For most of us, Facebook at work means scrolling through the pictures of your mate's birthday party and getting in a couple of rounds of Farmville when you're meant to be working on the Henderson presentation. But the world's biggest social network reportedly wants to make things more professional, taking on LinkedIn with Facebook at Work.
According to the Financial Times, Facebook is developing a new site that features a similar newsfeed and groups to the current friends and family-based social network, but enables you to collaborate with colleagues and keep in touch with professional contacts. Your personal Facebook feed -- including potentially embarrassing photos, drunken posts and other personal stuff -- would be kept separate.
Up to now, Facebook has been associated with personal use, so you can keep in touch with friends and family. Companies and individuals can create pages, but those are public-facing pages for communicating with customers rather than an internal service for workers and companies to work together. The best-known business network is LinkedIn, which allows individuals to post their employment history, connect with colleagues and industry contacts, and look for jobs.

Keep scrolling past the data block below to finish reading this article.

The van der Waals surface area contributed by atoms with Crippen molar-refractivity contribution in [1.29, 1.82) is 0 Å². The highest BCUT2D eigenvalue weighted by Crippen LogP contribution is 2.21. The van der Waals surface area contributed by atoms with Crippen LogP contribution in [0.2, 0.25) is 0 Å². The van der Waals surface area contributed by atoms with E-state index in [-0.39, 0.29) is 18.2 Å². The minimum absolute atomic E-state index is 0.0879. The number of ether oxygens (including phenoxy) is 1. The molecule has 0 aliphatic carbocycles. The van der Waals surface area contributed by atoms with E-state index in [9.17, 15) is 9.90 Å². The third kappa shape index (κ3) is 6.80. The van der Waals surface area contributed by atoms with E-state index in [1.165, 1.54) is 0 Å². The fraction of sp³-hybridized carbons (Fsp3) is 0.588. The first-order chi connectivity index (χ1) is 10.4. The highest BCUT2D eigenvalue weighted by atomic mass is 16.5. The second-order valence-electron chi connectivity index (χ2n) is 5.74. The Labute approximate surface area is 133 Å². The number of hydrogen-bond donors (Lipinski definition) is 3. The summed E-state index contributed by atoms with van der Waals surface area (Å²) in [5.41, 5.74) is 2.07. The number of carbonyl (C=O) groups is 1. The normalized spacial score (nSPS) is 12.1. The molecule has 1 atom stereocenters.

Facebook currently has more than 1 billion users. LinkedIn has over 300 million users, of which more than 90m are active monthly users.
Facebook at Work is reported to enable you to collaborate with colleagues by giving several people access to a document so each person can edit and make changes. That also puts the service in competition with business and collaboration services in Google Drive and Microsoft Office, which has itself.
With smartphone and social network use approaching saturation point in developed countries, tech companies are looking to expand into new frontiers such as developing markets or the world of business. For example, BlackBerry Balance andkeep work and personal content separate and secure on BlackBerry and Samsung mobile devices.
The business market is attractive to Facebook, Samsung and other companies because it opens the way to lucrative corporate contracts -- as long as they can convince IT departments that their networks or devices are secure enough to keep sensitive data safe.